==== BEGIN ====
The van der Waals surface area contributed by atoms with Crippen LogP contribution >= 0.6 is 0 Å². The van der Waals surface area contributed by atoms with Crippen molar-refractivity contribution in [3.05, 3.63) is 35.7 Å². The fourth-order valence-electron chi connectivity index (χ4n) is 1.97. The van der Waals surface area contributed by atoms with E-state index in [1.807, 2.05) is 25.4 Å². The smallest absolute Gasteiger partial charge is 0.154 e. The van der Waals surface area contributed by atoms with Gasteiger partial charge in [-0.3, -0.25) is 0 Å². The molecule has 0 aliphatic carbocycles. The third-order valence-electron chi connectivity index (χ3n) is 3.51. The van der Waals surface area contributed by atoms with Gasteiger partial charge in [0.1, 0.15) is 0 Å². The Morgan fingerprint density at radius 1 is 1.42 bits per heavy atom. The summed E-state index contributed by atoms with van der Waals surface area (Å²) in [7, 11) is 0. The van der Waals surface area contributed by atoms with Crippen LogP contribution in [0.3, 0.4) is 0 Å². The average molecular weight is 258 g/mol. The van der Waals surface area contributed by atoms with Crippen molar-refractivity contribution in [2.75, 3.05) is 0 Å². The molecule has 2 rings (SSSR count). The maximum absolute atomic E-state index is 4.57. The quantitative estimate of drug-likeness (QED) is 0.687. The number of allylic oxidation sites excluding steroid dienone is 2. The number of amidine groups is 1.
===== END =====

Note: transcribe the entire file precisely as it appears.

The van der Waals surface area contributed by atoms with Crippen LogP contribution >= 0.6 is 0 Å². The van der Waals surface area contributed by atoms with Crippen molar-refractivity contribution in [3.05, 3.63) is 35.7 Å². The fourth-order valence-electron chi connectivity index (χ4n) is 1.97. The van der Waals surface area contributed by atoms with E-state index in [1.807, 2.05) is 25.4 Å². The smallest absolute Gasteiger partial charge is 0.154 e. The van der Waals surface area contributed by atoms with Gasteiger partial charge in [-0.3, -0.25) is 0 Å². The molecule has 0 aliphatic carbocycles. The third-order valence-electron chi connectivity index (χ3n) is 3.51. The van der Waals surface area contributed by atoms with Gasteiger partial charge in [0.1, 0.15) is 0 Å². The Morgan fingerprint density at radius 1 is 1.42 bits per heavy atom. The summed E-state index contributed by atoms with van der Waals surface area (Å²) in [7, 11) is 0. The van der Waals surface area contributed by atoms with Crippen LogP contribution in [0.3, 0.4) is 0 Å². The average molecular weight is 258 g/mol. The van der Waals surface area contributed by atoms with Crippen molar-refractivity contribution in [2.75, 3.05) is 0 Å². The molecule has 2 rings (SSSR count). The maximum absolute atomic E-state index is 4.57. The quantitative estimate of drug-likeness (QED) is 0.687. The number of allylic oxidation sites excluding steroid dienone is 2. The number of amidine groups is 1.